Name.Space is no stranger to litigation over its TLDs and the DNS Root Zone. In 1997 it filed a lawsuit against Network Solutions Inc. (“NSI”) charging NSI, under U.S. law, with violation of the Sherman Antitrust Act because of its refusal to reprogram the A Root Server so that it would recognize the Name.Space gTLDs. NSI was the exclusive operator of the DNS Root Zone (by contract with the U.S. government) until the U.S. Department of Commerce (“U.S. DOC”) transferred operations to ICANN in 1998. Name.Space also asserted that Amendment 11 to the Cooperative Agreement, which at the time required NSI to obtain permission from the U.S. DOC before it altered the A Root Server to recognize additional gTLDs, was a prior restraint on protected free speech in violation of the First Amendment.

The District Court rejected Name.Space’s arguments, and awarded NSI summary judgment largely based on its finding that NSI held a broad federal immunity as a result of its relationship with the U.S. DOC. Name.Space appealed and the Second Circuit affirmed summary judgment, but for different reasons than the District Court. Instead, the Second Circuit held that NSI’s refusal to add gTLD’s to the A Root Server was immune from challenge under the Sherman Antitrust Act because it “was compelled by the explicit terms of NSI’s agreement with a government agency and by the government’s policies regarding the proper administration of the DNS.” Thus, the Second Circuit found that NSI held a “conduct-based immunity” (not a broader federal immunity) — “‘[p]rivate parties, to the extent they are acting at the direction or with the consent of federal agencies, also fall outside the pale of the Sherman Act,’ where the complained of acts were specifically directed by the federal government.”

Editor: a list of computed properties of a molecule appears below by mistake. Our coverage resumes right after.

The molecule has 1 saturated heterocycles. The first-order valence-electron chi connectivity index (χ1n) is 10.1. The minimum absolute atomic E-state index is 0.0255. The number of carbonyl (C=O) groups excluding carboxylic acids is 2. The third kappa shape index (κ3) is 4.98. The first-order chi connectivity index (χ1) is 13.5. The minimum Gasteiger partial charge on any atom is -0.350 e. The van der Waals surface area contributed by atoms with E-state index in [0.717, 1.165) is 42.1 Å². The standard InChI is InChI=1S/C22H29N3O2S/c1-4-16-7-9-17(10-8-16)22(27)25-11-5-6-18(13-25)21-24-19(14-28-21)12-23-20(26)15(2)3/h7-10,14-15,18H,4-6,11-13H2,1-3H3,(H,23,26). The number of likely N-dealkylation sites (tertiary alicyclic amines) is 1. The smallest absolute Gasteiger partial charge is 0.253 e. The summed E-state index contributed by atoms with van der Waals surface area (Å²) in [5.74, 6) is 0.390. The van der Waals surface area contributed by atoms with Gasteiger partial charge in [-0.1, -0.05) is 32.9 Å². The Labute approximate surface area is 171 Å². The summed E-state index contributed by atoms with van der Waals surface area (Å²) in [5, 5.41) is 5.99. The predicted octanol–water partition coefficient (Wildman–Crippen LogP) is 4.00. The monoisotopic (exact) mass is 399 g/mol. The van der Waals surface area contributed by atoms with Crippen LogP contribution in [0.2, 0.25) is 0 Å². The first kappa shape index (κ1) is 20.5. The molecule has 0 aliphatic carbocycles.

The Second Circuit also rejected Name.Space’s first amendment claim, but again for different reasons. Whereas the District Court held that “Internet alphanumeric addresses are not speech but are ‘rather like telephone numbers…” the Second Circuit reasoned that although the present 3-letter TLDs were not “speech”, it was possible that a TLD could be speech if it were not so limited, stating: “the existing gTLD’s are not protected speech, but only because the current DNS and Amendment No. 11 limit them to three-letter after-thoughts such as .com and .net, which are lacking in expressive content.” Thus, the Second Circuit did not address whether longer/more expressive TLDs could rise to the level of “speech.”